TORONTO — Hospitals can be somewhat chaotic, but that’s true doubly so when they’re located in Be’er Sheva and operating during the 2008-09 Gaza war.
Dr. Mark Clarfield, chief of geriatrics at Soroka Hospital and director of Ben-Gurion University of the Negev Medical School for International Health, last week spoke about what’s it’s like to work at Israeli medical facilities that are close to the border.
“Tonight, I’ll share with you what it’s like to be a doctor south of Steeles,” he joked to the audience at Beth Emeth Bais Yehuda Synagogue.
Clarfield, originally from Toronto, said that even in times of relative calm, Israeli hospitals can be hectic. “We’re a very nervous and fast-moving society. People simply don’t wait. Everyone moves fast.”
But when Israel invaded Gaza in 2008, everything changed very quickly.
Clarfield said the hospital put sand bags on its roofs and that helicopters landed nearby to bring the wounded to the emergency ward.
“We were also dealing with [the] constant [threat of] chemical and biological warfare,” he said. “It was kind of a rough neighbourhood.”
One of the greatest challenges was evacuating wards that the Home Front Unit of the army deemed unsafe, including Clarfield’s own geriatric unit. “The grand exodus of the wards was really difficult, because when you have people attached to tubes or in incubators, it’s hard to just move them within the same room, let alone [to the] outdoors,” he said.
On top of this, to empty the hospital in case it had to accommodate mass casualties, some patients had to be sent home.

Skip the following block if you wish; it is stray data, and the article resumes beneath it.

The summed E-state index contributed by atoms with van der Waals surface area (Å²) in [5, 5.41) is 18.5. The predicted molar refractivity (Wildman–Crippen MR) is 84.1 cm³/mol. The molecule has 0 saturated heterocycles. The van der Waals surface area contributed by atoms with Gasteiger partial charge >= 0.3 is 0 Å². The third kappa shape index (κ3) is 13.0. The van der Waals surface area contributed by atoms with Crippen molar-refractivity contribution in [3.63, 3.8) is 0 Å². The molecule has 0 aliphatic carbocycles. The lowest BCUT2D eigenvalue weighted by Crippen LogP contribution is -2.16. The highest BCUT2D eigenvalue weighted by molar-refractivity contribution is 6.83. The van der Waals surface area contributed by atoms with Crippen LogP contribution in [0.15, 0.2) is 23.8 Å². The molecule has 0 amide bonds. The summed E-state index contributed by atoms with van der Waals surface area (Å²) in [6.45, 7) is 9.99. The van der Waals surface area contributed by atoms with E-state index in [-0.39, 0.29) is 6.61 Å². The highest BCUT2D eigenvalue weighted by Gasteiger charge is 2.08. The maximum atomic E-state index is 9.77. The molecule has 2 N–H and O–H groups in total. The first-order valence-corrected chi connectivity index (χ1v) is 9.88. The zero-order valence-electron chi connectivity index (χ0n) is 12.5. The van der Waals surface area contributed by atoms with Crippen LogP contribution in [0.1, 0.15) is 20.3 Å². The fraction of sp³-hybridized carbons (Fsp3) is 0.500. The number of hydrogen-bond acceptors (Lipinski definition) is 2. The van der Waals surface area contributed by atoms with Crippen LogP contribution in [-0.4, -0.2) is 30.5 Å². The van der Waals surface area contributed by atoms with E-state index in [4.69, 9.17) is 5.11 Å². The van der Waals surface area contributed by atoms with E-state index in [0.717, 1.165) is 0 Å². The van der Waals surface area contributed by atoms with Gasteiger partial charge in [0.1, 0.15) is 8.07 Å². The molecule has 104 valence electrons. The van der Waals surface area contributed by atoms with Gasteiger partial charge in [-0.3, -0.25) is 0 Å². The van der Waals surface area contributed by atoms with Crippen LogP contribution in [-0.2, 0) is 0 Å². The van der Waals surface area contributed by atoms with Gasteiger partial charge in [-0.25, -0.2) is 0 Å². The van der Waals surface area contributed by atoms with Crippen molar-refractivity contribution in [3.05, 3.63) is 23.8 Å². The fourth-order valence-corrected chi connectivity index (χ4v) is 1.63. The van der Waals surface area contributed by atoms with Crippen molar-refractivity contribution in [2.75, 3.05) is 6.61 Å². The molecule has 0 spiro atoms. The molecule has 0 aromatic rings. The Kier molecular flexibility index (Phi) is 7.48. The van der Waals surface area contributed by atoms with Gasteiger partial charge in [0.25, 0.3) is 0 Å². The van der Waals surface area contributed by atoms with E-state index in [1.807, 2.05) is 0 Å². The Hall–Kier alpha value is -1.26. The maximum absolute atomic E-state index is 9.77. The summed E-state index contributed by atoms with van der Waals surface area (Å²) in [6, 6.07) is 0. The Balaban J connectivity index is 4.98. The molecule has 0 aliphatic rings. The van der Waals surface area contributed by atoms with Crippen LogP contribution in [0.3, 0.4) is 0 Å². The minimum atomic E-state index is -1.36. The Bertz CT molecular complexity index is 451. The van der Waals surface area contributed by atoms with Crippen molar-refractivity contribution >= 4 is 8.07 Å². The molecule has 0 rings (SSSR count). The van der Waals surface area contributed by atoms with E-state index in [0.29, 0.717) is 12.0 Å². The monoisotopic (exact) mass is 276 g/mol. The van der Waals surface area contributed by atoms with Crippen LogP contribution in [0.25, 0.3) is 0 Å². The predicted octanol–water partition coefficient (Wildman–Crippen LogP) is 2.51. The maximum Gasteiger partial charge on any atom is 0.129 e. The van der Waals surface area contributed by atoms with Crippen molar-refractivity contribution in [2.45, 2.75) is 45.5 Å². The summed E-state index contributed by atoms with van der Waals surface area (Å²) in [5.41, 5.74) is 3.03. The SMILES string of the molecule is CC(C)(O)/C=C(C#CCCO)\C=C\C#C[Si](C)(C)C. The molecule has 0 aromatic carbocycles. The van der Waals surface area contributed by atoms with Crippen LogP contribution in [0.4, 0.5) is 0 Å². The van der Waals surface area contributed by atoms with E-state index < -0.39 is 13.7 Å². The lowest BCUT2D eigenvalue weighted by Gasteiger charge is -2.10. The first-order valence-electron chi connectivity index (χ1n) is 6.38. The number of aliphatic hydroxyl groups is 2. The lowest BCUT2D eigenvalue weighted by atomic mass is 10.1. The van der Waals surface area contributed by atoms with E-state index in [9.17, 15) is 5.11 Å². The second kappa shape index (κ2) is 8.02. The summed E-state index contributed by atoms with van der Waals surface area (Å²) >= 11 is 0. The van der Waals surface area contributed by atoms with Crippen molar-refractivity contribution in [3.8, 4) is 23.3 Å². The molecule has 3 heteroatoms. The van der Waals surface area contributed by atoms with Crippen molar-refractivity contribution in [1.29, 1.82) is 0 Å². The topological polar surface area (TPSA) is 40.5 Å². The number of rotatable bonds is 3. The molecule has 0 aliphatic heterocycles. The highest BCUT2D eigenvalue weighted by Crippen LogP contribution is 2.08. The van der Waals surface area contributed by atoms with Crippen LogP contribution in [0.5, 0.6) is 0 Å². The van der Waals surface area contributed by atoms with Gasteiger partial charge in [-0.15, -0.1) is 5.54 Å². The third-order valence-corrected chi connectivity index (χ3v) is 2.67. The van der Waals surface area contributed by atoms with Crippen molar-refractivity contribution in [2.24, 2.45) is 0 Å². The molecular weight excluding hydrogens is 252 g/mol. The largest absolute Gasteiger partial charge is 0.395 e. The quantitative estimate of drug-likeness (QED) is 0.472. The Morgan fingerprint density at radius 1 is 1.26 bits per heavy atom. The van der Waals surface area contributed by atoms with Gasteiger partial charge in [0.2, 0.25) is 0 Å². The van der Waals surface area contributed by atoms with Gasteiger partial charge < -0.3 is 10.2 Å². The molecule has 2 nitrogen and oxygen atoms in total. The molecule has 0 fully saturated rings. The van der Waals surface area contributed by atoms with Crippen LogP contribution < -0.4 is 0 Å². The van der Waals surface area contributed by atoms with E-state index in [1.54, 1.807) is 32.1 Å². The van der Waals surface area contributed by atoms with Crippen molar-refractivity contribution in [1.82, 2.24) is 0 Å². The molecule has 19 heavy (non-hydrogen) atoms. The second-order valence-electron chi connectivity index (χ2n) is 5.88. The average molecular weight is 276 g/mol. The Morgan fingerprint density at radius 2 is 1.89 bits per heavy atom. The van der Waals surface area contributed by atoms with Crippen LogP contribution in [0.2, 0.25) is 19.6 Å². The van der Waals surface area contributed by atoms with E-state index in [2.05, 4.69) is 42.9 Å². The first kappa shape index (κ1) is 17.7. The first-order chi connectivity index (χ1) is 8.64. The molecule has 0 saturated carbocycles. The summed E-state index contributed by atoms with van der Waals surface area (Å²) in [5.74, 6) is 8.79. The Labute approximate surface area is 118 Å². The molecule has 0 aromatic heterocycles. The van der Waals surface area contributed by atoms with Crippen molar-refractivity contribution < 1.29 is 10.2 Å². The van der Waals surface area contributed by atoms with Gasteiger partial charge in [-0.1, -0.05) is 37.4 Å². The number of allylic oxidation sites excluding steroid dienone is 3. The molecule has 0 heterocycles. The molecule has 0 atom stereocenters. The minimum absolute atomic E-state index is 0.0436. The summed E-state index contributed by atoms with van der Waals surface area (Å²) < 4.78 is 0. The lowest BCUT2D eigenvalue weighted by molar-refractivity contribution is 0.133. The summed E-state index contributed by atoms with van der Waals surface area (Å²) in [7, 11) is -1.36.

Throughout this period, university and hospital staff worked around the clock. When all leave was cancelled, they had to find a way to care for the hospital staff’s children. Within 12 hours, an impromptu daycare was created to look after 300 kids. “It wasn’t exactly rocket science,” Clarfield said.
And while the hospital remained operational, the danger of living and working in the area was still very real. “In the media, they called Hamas’ weapons ‘primitive’ missiles, but there was nothing primitive about them. To refer to them as ‘homemade,’ like cake, it really denigrates the danger they posed,” Clarfield said. “We were lucky many more people weren’t killed.”
In Be’er Sheva, residents had about 45 seconds after the warning alarm sounded to find a safe space. In Sderot, that time was a mere 10 seconds.
“I remember thinking, ‘This is crazy.’ My kids could be blown up on the bus on the way to school,” Clarfield said.
Despite these dangers, the hospital’s staff came to work. “We did what we had to do,” he said. “The students all came to classes, and we never cancelled clinical teaching. Our standards were very high – even our double standards were high.”
Clarfield said that although he was describing the Gaza war, incidents similar to many that occurred during the war have happened before and will repeat themselves. A month ago, the hospital’s geriatric ward was evacuated for safety reasons, he noted.
“We’re in it for the long haul and we prepare ourselves for the worst, but we also have to be ready for peace at any time,” he said.
He added that hospitals in Israel are places “where you have Jews and Arabs working side by side with full co-operation.”
Clarfield’s lecture was organized by the Canadian Associates of Ben-Gurion University of the Negev.
Soroka Hospital is the bloodline of the city, organizers said, and the Canadian group aims to help promote the hospital’s growth.
For more information, visit www.bengurion.ca.